News FocusTohoku-Oki Earthquake

Fukushima Revives The Low-Dose Debate

Science  20 May 2011:
Vol. 332, Issue 6032, pp. 908-910
DOI: 10.1126/science.332.6032.908

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Summary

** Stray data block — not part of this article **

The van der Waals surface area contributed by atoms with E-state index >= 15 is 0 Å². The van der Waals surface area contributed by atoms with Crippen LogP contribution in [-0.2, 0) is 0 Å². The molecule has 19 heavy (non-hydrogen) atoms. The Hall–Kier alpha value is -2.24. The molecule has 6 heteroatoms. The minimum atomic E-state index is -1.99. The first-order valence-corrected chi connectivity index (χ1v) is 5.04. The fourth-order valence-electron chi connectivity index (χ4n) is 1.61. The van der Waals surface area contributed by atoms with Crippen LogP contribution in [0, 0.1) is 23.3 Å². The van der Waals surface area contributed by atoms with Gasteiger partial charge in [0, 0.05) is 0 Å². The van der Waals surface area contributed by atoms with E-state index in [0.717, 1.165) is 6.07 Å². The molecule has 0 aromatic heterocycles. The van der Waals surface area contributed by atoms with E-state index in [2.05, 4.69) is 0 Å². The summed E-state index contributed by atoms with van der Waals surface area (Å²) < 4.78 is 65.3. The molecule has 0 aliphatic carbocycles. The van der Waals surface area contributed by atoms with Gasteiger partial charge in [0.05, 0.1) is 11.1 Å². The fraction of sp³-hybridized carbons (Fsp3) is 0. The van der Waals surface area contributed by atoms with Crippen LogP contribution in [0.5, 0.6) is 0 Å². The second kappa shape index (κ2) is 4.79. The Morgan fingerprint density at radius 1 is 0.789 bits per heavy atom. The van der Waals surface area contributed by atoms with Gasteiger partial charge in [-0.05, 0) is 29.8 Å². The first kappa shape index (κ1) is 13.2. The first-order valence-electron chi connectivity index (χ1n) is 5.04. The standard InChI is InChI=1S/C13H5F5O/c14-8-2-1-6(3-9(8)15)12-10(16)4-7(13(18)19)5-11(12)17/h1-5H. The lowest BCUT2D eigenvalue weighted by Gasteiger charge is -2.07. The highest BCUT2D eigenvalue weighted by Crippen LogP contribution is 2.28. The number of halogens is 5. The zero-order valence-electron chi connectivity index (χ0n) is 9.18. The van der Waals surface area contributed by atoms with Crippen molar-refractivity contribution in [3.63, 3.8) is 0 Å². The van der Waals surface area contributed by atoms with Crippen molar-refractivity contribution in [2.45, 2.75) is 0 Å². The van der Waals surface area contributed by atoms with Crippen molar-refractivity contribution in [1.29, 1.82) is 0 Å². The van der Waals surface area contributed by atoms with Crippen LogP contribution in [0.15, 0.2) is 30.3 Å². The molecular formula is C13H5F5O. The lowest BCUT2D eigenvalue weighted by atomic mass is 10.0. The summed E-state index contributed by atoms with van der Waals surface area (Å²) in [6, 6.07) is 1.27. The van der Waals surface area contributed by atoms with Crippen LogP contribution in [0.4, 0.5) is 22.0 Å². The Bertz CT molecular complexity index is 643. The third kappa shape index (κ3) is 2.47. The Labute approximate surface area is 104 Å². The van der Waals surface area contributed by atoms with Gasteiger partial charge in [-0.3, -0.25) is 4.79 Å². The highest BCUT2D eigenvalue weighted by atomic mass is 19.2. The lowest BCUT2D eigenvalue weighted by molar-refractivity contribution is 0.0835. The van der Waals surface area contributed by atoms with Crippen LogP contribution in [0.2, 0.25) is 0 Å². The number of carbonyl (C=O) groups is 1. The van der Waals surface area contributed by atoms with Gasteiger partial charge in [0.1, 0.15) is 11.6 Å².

The ongoing crisis at Japan's Fukushima Daiichi nuclear power plant has thrust several thousand of Fukushima's 2 million residents into the middle of a scientific debate about the health effects of long-term exposure to low levels of radiation. Some researchers believe even unavoidable background radiation can be a factor in causing cancer. Others argue that tiny doses of radiation are not harmful. Some scientists even claim that low doses, by stimulating DNA repair, make you healthier—an effect known as hormesis. Studies in Fukushima could help clarify the picture. But getting answers will not be easy. Radiation exposure levels for most people were elevated so minutely above background that it may be impossible to tease out carcinogenic effects from other risk factors, such as smoking or diet. That has experts wondering whether and how to carry out such studies. A population study could nevertheless pay off scientifically.